Rules for Racing Lean

Swinerly Trail Race - racing leanLately I’ve found myself in the odd position of being a dietary advisor. Odd because I’m not a dietician and my recent dietary adaptations have been a new experience for me. There’s the fact that I’m being asked about the Paleo Diet, but I’ve never read the book! I’ve discussed it with friends who have and I’ve read up on the subject, but I’ve never invested money to learn more!

Still I adopted a diet based on what I’ve learnt. I’ve become notably leaner and had two good race results since the change. The former undoubtedly a direct result of the diet, the latter I believe also a consequence. It’s in this capacity I can make any claim to have any ‘expertise’ in the area. That’s my big caveat before laying down the rules of my diet.

A couple more things to note though. Firstly it’s not about being light for the sake of it. The aim is to be at your optimal race weight. There’s a point where further loss of weight will cost too much in terms of performance and health. You don’t want to cross that line, but for race day you want to be near it. Secondly these are the rules that work for me, not suggesting you copy them, follow them in any way or would get the same results if you did. Just putting them out there so next time I’m asked about my diet I’ve an easy reference – it’s pure laziness on my part!

Weigh In To ensure you’re managing the desired loss or maintenance of weight you’ve got to be monitoring it. I like to weigh myself daily, log the result and plot nice graphs in Excel off the back of it. Generally dieters are advised not to weigh themselves daily. Daily weight fluctuation has a lot of causes other than fat loss – hydration for example. The important thing is the overall trend i.e. if you’re trying to lose weight you want to see a drop over a week, but if you go up on a single day it’s probably meaningless.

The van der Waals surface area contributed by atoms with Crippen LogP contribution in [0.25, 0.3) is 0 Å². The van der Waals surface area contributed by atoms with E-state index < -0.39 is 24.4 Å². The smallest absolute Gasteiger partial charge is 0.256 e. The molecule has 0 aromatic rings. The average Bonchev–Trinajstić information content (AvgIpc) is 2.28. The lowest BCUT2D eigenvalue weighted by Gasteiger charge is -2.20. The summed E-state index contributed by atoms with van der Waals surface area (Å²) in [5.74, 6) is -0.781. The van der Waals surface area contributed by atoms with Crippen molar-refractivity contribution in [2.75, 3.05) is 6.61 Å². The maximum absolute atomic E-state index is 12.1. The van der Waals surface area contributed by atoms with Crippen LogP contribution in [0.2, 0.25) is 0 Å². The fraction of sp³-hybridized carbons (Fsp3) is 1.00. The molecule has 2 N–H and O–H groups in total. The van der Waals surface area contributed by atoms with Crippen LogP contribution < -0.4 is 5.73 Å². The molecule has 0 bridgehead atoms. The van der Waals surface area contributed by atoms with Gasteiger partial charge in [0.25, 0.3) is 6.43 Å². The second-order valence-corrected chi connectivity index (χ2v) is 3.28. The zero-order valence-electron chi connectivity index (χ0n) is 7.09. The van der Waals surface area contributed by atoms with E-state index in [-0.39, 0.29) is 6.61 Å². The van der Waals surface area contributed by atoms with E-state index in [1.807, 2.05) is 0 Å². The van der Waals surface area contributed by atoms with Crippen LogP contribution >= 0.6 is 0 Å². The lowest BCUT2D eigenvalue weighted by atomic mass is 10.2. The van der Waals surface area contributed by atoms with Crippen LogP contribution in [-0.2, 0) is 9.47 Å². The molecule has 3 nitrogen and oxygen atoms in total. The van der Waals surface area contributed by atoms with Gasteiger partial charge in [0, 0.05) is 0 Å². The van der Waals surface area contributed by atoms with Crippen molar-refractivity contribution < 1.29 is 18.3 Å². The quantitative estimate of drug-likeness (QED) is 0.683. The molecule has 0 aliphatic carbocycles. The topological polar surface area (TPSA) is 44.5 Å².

The advice not to weigh yourself daily is simply that for many dieters seeing those occasional weight gains can be disappointing. This is then followed by binge eating or starvation to comfort or compensate for the perceived failure. I don’t really have that problem and I’m going to assume that anyone managing their weight for racing probably won’t either. It’s just a number and sensible dietary management will control it.

Breakfast Prior to Paleo this consisted of the endurance athlete’s staple porridge. Cereals are out though so that’s a no go. The rules for my breakfast are pretty simple. There are two dishes at breakfast:

  • Omelette – four eggs and spinach on the side. If I’m around or heading to my goal weight I’ll throw in some cheese (not Paleo!)
  • Berries, nuts, seeds and yoghurt – mixed bowl of berries with some full fat Greek yoghurt mixed in.

On easy days or during recovery I’ll typically have one or the other. Training normally I’ll have both. The dairy is not Paleo in the least, but I like cheese! Given I’ve consistently lost weight with the cheese in my diet I’ve allowed it to remain. It goes without saying that copious amounts of strong black coffee are consumed with this.

I’m sure Palaeolithic man would have been firing up the espresso machine and cooking an omelette most mornings!

Lunch/Dinner Be warned there’s not too much variety in my meals. That’s more a consequence of my laziness than the diet itself. Meals are built as follows:

  • Salad – plenty of salad vegetables. Leafy greens, tomatoes, cucumber, peppers, carrots etc. A vast pile of this stuff!
  • OR Vegetables – typically boiled or steamed. Carrots, broccoli, cauliflower, spring greens etc. Again a vast pile. No legumes mind you, they’re not considered Paleo (something about anti-nutrients a term I never encountered in all my years studying Biology!)